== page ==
Variation in albedo and other vegetation characteristics in non-forested northern ecosystems: the role of lichens and mosses
Peer reviewed, Journal article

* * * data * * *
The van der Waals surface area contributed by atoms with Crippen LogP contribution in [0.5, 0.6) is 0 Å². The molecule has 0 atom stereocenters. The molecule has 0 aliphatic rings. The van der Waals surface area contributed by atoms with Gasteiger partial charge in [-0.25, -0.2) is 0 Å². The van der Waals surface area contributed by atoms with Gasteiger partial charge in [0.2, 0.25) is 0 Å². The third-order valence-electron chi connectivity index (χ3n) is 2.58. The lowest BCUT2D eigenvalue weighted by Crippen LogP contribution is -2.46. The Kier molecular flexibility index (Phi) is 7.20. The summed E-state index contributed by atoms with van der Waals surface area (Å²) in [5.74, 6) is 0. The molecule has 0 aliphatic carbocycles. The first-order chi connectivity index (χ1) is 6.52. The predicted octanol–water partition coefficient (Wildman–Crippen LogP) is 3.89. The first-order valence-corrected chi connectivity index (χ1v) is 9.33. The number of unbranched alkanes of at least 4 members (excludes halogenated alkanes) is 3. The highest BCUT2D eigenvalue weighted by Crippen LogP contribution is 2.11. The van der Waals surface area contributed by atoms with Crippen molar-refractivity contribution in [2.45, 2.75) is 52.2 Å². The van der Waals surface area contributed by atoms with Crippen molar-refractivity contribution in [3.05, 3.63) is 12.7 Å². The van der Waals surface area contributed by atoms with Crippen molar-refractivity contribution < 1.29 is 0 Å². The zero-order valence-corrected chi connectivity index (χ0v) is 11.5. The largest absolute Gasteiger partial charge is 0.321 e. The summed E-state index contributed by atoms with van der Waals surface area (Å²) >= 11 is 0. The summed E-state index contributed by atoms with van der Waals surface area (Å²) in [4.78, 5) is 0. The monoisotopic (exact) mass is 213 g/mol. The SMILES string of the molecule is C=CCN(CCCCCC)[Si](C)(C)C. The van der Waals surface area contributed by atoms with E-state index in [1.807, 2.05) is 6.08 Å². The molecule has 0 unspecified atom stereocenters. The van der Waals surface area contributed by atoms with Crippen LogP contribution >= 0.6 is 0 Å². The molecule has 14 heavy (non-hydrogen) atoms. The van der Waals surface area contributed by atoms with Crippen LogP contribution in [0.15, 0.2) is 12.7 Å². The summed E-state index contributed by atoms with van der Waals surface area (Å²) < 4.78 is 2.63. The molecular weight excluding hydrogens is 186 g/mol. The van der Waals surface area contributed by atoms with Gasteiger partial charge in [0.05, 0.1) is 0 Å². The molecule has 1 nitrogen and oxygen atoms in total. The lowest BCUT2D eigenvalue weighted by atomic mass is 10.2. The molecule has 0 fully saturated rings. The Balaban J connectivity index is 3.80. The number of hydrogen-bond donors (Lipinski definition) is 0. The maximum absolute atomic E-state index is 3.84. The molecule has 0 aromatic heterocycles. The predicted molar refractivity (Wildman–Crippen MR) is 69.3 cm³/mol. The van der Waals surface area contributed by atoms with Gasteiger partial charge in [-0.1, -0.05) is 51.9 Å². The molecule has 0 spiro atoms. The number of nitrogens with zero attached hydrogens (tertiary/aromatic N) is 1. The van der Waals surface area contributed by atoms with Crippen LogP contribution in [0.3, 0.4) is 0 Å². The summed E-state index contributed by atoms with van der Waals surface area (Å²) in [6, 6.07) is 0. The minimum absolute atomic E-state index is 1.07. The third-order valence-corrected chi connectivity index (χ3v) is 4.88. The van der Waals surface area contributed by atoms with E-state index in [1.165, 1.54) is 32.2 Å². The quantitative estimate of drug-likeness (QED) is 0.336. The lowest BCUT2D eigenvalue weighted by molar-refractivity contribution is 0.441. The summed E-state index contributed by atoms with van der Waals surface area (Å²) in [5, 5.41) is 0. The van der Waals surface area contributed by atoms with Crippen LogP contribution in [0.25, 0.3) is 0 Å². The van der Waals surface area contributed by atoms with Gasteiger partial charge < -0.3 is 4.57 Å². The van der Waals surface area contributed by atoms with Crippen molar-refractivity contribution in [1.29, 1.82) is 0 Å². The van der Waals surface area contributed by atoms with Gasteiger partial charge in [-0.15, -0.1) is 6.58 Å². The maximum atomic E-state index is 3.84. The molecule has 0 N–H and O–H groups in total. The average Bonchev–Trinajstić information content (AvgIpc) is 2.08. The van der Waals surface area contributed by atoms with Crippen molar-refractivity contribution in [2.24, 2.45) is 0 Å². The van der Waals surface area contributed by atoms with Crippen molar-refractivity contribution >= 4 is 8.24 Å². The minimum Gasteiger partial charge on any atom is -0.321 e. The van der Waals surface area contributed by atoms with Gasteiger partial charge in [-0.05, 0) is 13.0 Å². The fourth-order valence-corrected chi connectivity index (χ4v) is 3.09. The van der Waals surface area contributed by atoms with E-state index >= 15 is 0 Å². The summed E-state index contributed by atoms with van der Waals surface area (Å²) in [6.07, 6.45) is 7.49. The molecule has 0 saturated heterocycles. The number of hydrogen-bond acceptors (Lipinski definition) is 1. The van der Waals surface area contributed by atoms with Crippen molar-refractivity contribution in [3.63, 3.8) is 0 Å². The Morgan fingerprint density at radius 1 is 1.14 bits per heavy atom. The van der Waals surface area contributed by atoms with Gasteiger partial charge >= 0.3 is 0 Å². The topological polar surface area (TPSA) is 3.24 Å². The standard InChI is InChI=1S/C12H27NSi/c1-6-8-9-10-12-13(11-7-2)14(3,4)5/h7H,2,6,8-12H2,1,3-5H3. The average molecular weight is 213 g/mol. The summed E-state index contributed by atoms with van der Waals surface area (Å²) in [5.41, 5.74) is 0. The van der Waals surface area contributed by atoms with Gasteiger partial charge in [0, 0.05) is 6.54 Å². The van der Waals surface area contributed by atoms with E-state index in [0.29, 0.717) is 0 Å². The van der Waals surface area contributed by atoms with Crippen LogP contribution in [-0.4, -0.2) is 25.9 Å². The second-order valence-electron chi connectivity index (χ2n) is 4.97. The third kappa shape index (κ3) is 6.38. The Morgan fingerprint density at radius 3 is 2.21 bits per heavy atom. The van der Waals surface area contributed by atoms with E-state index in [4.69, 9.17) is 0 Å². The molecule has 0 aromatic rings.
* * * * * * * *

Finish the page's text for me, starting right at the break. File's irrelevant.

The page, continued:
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Vegetation has a profound impact on climate through complex interactions and feedback loops, where especially regulation of albedo, the ratio of reflected to incoming solar radiation, is important at high latitudes. How vegetation albedo varies along environmental gradients in tundra ecosystems is still not well understood, particularly for ecosystems dominated by nonvascular vegetation. We studied broadband shortwave albedo of open boreal, arctic, and alpine ecosystems over a 2000 km long latitudinal gradient (60◦ N–79◦ N) and contrasted this against species composition, vegetation greenness (normalised difference vegetation index—NDVI), momentary ecosystem CO2 fluxes and reindeer (Rangifer tarandus) grazing pressure. High cover of pale terricolous fruticose lichens was the single most important predictor for vegetation albedo, which had a maximum value of 0.389 under clear sky conditions and solar zenith angle 60◦. To our knowledge, this is the highest broadband albedo recorded for a vegetated surface. NDVI was negatively correlated to lichen biomass (rs = −0.56), and albedo (rs = −0.19). Gross primary production and ecosystem respiration varied considerably less between plots and vegetation types than albedo. While it is well-known that Rangifer affects climate-relevant aboveground biomass, we here show that its regulation of surface albedo in northern ecosystems may also be of high importance for land-atmosphere interactions. The data presented here thus advocate for an increased understanding of the important and complex role of herbivores and lichen cover in climate-vegetation interactions.